Ontario’s auto industry continues to bounce back with the production launch of three new vehicles at Chrysler’s Brampton Assembly Plant.
"Families and communities across Ontario depend on the auto sector," said Ontario Finance Minister Dwight Duncan. "The production of the all-new 2011 Chrysler 300 and Dodge Charger, as well as the 2011 Dodge Challenger — right here in Brampton shows that Ontario continues to be the top location for the auto and manufacturing sector in North America. Our highly skilled workers, strong infrastructure and convenient location continue to put us at the top of many companies’ lists for places to invest and this helps to create jobs across the province."
Other recent investments in Ontario’s auto sector have included the following news items:
- Honda is adding a second shift providing 400 new jobs for Ontarians at its assembly plant in Alliston in early 2011, and increasing production from 400 to 600 vehicles a day.
- In August 2010, Chrysler announced a $27.2 million investment in its Etobicoke casting plant, which kept 280 Ontarians working in good jobs and the Etobicoke plant from shutting its doors.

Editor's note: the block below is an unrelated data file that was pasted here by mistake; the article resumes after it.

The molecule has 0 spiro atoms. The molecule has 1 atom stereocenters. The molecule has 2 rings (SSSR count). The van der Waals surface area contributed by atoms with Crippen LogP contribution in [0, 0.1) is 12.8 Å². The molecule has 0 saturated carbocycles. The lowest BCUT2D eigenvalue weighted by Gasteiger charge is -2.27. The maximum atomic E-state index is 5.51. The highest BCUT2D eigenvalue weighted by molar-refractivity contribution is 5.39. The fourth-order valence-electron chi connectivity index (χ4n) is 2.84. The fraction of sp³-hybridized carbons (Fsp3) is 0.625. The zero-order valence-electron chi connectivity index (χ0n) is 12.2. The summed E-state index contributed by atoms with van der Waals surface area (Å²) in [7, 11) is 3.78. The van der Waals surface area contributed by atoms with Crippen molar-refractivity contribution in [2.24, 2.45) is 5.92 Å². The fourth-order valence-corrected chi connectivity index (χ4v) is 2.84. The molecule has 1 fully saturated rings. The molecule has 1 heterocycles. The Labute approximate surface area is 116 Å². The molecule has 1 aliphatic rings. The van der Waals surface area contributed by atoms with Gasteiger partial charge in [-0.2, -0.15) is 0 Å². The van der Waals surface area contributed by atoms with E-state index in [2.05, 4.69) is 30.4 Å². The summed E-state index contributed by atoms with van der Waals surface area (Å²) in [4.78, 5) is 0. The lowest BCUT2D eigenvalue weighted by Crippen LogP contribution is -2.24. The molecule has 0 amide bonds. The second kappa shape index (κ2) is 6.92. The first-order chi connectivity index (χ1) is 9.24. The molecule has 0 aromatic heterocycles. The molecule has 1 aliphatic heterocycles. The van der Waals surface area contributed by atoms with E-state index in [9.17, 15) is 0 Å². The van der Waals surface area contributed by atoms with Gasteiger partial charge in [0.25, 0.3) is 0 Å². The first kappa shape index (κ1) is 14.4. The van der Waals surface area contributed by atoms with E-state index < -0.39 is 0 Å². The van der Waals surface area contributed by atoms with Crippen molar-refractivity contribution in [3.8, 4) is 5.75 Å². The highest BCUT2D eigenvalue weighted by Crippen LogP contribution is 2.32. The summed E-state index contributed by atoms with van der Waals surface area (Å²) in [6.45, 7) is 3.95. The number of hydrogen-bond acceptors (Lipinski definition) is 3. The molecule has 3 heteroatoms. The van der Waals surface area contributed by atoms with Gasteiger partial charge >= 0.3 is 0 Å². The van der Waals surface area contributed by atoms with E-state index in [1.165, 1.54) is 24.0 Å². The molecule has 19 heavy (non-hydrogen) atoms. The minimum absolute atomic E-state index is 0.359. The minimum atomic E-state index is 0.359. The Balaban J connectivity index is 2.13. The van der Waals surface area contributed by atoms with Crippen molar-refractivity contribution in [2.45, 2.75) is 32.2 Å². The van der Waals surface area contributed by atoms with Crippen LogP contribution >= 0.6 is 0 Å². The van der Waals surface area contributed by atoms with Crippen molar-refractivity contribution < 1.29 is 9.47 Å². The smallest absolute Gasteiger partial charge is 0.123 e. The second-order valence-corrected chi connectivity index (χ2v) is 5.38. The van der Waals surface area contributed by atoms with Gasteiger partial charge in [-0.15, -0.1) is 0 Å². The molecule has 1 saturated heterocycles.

- Last April GM repaid its loans to governments and re-emerged as a publicly traded company in November. GM has added approximately 2,000 jobs in Oshawa and Ingersoll over the past 18 months, by recalling all of their laid-off workers and creating 700 new jobs.
- Toyota added a second shift to its Woodstock facility in Spring 2010, creating over 800 new jobs and allowing for a doubling production of its RAV4 to about 150,000 units per year.
Ontario’s auto industry has increased by over 8,200 jobs since the sector’s restructuring in June 2009. Since 2004, Ontario remains the leading jurisdiction in North America for vehicle assembly.
Helping the province’s auto sector is part of the five-year Open Ontario plan to support 89,000 working Ontarians, create new jobs and promote economic growth.
Since December 2009, four of Ontario’s five vehicle manufacturers have announced production, employment or investment increases at their Ontario plants. In total, Ontario’s auto industry supports about 400,000 direct and indirect jobs across the province, including many in maintenance and plant operations.
Statistics Canada released new data today that indicates Ontario has regained 96 per cent of jobs lost during the recession.